"An argument is valid iff the following implication is a tautology: $h_1∧h_2∧...∧h_n⇒C$ where $h_1∧h_2∧...∧h_n$ are the hypothesis and $C$ the conclusion."

A classic inference rule is modus ponens for example: $A⇒B$, $A$, therefore $B$. This is a valid argument, because $(A∧(A⇒B))⇒B$ is a tautology. This works for every inference rule.

So are inference rules just tautologically valid arguments (true in virtue of their form)? is this all they are?

One more doubt, if inference rule are valid arguments can i just "symbolize" modus ponens for example as: $A⇒B,A⊧B$ ? or there's another symbol for that? One of my books uses the symbol "$⇒$" (and $→$ for implications) but i think it can be a little confusing..

Thank you!

  • $\begingroup$ Having said that, every inference rule produces a valid argument (both syntactically and semantically) because the conclusion is a logical consequence of the premises. Thus, using the MP example: $A \to B, A \vDash B$ and $A \to B, A \vdash B$. $\endgroup$ Commented May 12, 2020 at 11:04
  • $\begingroup$ @MauroALLEGRANZA but $∀xPx→Pa$ is a tautology, umsu.de/trees/#(%E2%88%80xPx%E2%86%92Pa), you can't prove it with truth table, but if you construct a truth tree of the negation, and the tree closes (so there is no way that the negation is true) the sentence is a tautology $\endgroup$
    – cekami7844
    Commented May 12, 2020 at 11:09
  • $\begingroup$ Rules of inference are part of the formal system and they are the "building blocks" of formal proofs (see the main answer to your previous post). Thus: $A \to B, A \vdash B$. $\endgroup$ Commented May 12, 2020 at 12:40
  • $\begingroup$ And rules of inference are valid with respect to the corresponding semantics (rules preserve truth). Thus: $A \to B, A \vDash B$. $\endgroup$ Commented May 12, 2020 at 12:41
  • $\begingroup$ See also another previous post by you. $\endgroup$ Commented May 12, 2020 at 13:35

2 Answers 2


The intent of syntactical inference rules is to reflect semantically valid inferences/arguments, yes.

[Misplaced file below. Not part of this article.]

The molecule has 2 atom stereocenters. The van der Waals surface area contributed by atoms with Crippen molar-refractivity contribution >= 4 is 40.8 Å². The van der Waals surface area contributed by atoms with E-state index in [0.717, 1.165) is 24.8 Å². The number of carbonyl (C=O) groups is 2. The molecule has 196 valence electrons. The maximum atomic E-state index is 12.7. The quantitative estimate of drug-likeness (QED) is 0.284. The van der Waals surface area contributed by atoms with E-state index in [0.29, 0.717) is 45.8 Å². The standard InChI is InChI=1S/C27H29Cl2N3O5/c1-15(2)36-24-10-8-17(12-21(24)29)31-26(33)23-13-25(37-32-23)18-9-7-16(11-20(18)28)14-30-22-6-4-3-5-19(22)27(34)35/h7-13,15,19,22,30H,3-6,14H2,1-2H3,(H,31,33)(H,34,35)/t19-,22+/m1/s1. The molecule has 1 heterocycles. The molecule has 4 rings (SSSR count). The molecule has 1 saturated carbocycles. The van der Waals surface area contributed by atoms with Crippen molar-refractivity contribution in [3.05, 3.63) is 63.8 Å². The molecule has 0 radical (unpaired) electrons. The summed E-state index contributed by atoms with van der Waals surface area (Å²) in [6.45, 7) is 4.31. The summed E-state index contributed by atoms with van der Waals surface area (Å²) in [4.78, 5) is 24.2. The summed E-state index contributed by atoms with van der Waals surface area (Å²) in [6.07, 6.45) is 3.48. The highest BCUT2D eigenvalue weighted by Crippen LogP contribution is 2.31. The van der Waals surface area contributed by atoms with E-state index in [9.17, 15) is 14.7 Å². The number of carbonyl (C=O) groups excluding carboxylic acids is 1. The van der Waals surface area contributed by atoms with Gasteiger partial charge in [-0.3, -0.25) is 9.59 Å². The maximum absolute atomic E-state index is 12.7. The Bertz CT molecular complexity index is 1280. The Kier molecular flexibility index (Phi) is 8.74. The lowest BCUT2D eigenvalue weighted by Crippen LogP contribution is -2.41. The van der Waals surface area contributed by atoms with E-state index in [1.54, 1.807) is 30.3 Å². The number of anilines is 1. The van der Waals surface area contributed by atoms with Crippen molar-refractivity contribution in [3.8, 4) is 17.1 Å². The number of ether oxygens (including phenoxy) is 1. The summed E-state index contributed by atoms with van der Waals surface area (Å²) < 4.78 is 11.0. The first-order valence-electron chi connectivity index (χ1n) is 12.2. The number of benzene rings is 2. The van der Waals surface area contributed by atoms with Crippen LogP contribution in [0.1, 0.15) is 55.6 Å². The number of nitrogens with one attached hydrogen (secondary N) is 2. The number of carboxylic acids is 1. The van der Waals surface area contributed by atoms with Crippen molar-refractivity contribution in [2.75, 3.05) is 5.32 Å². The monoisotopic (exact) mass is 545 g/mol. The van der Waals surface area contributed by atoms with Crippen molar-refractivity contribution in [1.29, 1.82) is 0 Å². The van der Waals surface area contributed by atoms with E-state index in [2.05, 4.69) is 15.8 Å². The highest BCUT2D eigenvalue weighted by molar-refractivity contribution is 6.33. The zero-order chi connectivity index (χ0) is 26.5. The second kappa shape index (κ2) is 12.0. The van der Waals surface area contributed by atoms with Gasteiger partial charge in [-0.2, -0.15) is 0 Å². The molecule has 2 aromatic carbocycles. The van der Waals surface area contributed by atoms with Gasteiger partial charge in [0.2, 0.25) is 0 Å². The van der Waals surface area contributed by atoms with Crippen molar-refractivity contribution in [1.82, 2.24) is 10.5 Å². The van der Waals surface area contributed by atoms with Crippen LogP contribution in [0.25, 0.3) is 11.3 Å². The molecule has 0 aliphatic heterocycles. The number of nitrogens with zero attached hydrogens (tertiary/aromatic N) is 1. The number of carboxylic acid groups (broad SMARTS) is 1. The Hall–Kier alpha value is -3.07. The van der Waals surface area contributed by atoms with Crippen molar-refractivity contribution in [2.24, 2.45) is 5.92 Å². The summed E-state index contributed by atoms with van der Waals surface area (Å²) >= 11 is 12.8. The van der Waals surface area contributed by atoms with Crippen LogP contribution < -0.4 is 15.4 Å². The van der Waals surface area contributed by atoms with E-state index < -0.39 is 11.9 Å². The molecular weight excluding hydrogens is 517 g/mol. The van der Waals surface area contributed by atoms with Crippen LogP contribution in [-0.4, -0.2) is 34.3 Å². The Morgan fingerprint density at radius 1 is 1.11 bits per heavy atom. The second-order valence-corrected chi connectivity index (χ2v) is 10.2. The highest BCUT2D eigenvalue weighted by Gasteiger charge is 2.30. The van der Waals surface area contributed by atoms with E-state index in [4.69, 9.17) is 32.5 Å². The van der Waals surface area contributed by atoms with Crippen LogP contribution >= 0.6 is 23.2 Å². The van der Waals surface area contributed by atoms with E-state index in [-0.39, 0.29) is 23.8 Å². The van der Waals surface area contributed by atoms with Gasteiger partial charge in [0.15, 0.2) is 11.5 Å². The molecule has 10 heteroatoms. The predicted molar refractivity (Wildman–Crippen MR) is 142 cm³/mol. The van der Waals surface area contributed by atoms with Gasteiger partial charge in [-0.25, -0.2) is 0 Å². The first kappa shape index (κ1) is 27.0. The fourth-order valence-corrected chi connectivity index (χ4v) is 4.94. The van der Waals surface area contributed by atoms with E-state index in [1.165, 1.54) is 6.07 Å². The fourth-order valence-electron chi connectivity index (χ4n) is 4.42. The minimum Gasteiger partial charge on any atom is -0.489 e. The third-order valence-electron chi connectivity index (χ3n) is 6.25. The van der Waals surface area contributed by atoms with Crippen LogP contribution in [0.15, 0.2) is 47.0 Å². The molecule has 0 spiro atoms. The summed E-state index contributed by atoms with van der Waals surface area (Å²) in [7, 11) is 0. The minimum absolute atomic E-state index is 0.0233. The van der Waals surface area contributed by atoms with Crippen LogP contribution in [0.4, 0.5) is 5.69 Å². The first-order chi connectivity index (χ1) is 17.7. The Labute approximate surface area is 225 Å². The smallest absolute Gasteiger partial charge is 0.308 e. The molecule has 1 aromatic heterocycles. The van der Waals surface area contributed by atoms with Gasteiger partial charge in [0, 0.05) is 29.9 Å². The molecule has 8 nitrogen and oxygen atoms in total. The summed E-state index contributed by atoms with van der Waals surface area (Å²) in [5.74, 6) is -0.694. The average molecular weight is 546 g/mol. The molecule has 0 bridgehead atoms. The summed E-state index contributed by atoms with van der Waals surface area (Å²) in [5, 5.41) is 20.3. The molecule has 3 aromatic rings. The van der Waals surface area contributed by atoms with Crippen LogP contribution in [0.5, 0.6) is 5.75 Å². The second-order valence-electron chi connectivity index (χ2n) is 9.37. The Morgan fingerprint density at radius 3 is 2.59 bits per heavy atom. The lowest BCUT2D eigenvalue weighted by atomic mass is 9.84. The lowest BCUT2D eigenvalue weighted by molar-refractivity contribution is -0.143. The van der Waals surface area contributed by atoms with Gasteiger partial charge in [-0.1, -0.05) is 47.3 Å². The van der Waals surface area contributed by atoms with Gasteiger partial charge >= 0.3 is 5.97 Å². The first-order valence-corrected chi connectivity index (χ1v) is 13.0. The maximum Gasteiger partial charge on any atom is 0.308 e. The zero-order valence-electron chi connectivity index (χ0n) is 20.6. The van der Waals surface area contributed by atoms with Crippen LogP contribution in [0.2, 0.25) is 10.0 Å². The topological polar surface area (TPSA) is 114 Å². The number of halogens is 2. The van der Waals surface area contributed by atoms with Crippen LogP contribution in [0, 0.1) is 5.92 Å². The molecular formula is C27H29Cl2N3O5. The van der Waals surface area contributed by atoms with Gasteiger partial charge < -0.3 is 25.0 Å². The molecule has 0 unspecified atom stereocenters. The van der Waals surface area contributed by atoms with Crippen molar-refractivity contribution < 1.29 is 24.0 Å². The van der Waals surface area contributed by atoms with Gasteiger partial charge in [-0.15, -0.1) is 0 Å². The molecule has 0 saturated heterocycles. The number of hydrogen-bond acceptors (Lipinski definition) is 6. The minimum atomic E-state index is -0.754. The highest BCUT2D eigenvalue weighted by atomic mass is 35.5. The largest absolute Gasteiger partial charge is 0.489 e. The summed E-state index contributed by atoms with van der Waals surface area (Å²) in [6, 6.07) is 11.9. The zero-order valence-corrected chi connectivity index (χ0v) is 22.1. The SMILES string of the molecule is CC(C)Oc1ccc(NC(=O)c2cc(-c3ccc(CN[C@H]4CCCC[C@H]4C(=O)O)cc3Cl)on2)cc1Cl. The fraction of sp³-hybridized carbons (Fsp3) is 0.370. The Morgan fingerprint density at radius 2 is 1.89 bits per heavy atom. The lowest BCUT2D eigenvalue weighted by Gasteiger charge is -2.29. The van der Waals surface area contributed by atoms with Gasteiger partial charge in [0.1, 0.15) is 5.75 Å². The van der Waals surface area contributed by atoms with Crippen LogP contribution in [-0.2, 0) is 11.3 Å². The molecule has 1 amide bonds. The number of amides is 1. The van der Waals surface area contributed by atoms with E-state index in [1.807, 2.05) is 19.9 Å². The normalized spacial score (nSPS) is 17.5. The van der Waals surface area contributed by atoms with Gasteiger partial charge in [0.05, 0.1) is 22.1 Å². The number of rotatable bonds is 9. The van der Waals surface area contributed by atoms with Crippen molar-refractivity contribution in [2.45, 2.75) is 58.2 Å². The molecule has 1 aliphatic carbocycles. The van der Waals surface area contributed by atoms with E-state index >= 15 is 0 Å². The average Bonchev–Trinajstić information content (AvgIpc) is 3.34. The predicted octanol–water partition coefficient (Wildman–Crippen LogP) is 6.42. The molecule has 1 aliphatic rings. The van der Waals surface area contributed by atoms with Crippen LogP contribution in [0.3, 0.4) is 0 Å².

However, there is no requirement that inference rules be valid. You can define inference rules any which way you want. My favorite invalid inference rule is:

$$\frac{}{\therefore P}\qquad \text{(hokus ponens)}$$

because this will allow me to complete any formal proof in 1 step :)

A second thing to notice is that inference rules typically reflect baby inferences, i.e. inferences that are obviously valid. We typically do not like to have very complicated (but valid) arguments as our inference rules; the whole conceptual idea of formal proofs is to break things down into those baby inferences: if we see that each of the individual inferences are valid, then we can be confident that the whole argument is valid as well. We can then treat that whole argument as a Lemma, maybe, but treating the whole argument as an inference rule defeats this purpose.

  • $\begingroup$ So they are just arguments that can be valid and invalid right? and the ones we use are the valid ones, correct? $\endgroup$
    – cekami7844
    Commented May 12, 2020 at 19:21
  • $\begingroup$ @cekami7844 Argument forms, to be exact. $\endgroup$
    – Bram28
    Commented May 12, 2020 at 19:48
  • Arguments appear at the language level; an argument is a string of formulas.

  • Any talk aboud validity ( semantic or syntactic) belongs to the metalanguage level. You cannot say " this formula or this inference is valid" inside the logical language.

  • Inference rules belong to the metalanguage level: when I state an inference rule, I am not performing an inference, I am stating what one is allowed or even should to do while performing an inference : " from $(\phi \rightarrow \psi)$ and $\phi$, infer $\psi$".

Analogy : when I state the rule " Sentence --> Noun Phrase + Verb Phrase", I am not using english language; I am talking about english language ( namely, about its syntax).

  • Most inference rules correspond to a parallel metalogical statement according to which a given formula is a logical law/ truth ( i.e. a tautology).

Example : corresponding to the metalogical statement above is the metalogical statemment " the formula $ [(\phi \rightarrow \psi) \land \phi\rightarrow \psi]$ is a tautology".

  • But this is not always the case : the conditional proof rule has no corresponding tautology.
  • $\begingroup$ what is the "conditional proof rule"? $\endgroup$
    – cekami7844
    Commented May 16, 2020 at 22:01
  • $\begingroup$ Conditonal prrof rule says : " if , after having admitted A as hypothesis, you dérive B under this hypothesis, you may infer ( unhypothetically) : (A --> B) ". $\endgroup$
    – user655689
    Commented May 17, 2020 at 14:30
  • $\begingroup$ iep.utm.edu/prop-log/#SH5e , §5 e) $\endgroup$
    – user655689
    Commented May 17, 2020 at 14:32

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